The L and M class was a class of sixteen destroyers which served in the British Royal Navy during World War II. The ships of the class were launched between 1939 and 1942.
The 2-pounder gun, officially designated the QF 2-pounder and universally known as the pom-pom, was a 40-millimetre (1.6 in) British autocannon, used as an anti-aircraft gun by the Royal Navy. The name came from the sound that the original models make when firing. This QF 2-pounder was not the same gun as the Ordnance QF 2 pounder, used by the British Army as an anti-tank gun and a tank gun, although they both fired 2-pound (0.91 kg), 40-millimetre (1.6 in) projectiles.
The Type 96 25mm Gun was an automatic cannon used by the Imperial Japanese Navy during World War II. A locally-built variant of the French Hotchkiss 25mm anti-aircraft gun, it was designed as a dual-purpose weapon for use against armored vehicles and aircraft, but was primarily used as an anti-aircraft gun in fixed mounts with one to three guns.
The Oerlikon 20 mm cannon is a series of autocannons, based on an original German Becker Type M2 20 mm cannon design that appeared very early in World War I. It was widely produced by Oerlikon Contraves and others, with various models employed by both Allied and Axis forces during World War II. Many versions of the cannon are still used today.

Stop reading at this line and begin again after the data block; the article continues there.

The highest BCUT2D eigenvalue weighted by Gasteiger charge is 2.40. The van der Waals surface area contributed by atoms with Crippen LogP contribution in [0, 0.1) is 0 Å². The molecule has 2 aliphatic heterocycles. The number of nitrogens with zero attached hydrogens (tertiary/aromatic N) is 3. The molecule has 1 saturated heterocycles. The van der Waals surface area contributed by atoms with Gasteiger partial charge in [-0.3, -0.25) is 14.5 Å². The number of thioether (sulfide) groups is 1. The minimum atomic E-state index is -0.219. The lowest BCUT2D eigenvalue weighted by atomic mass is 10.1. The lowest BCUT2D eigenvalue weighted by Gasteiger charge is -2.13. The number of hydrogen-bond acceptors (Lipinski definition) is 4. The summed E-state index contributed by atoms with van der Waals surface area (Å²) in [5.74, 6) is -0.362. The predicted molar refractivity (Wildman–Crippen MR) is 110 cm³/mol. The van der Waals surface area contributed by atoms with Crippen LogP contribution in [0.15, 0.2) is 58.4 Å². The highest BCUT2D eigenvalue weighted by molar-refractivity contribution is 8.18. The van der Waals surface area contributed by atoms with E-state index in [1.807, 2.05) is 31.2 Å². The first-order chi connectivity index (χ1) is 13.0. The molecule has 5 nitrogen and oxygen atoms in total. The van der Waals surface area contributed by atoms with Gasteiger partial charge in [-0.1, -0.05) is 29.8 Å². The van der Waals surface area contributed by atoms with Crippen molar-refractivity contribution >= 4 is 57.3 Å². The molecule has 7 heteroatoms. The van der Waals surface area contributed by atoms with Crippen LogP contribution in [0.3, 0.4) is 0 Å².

The 3.7 cm Flak 18/36/37 was a series of anti-aircraft guns produced by Nazi Germany that saw widespread service in the Second World War. The cannon was fully automatic and effective against aircraft flying at altitudes up to 4,200 m. The cannon was produced in both towed and self-propelled versions. Having a flexible doctrine, the Germans used their anti-aircraft pieces in ground support roles as well; 37 mm caliber guns were no exception to that. With Germany's defeat, production ceased and, overall, 37 mm caliber anti-aircraft cannon fell into gradual disuse, being replaced by the Bofors 40 mm gun and later, by 35-mm anti-aircraft pieces produced in Switzerland.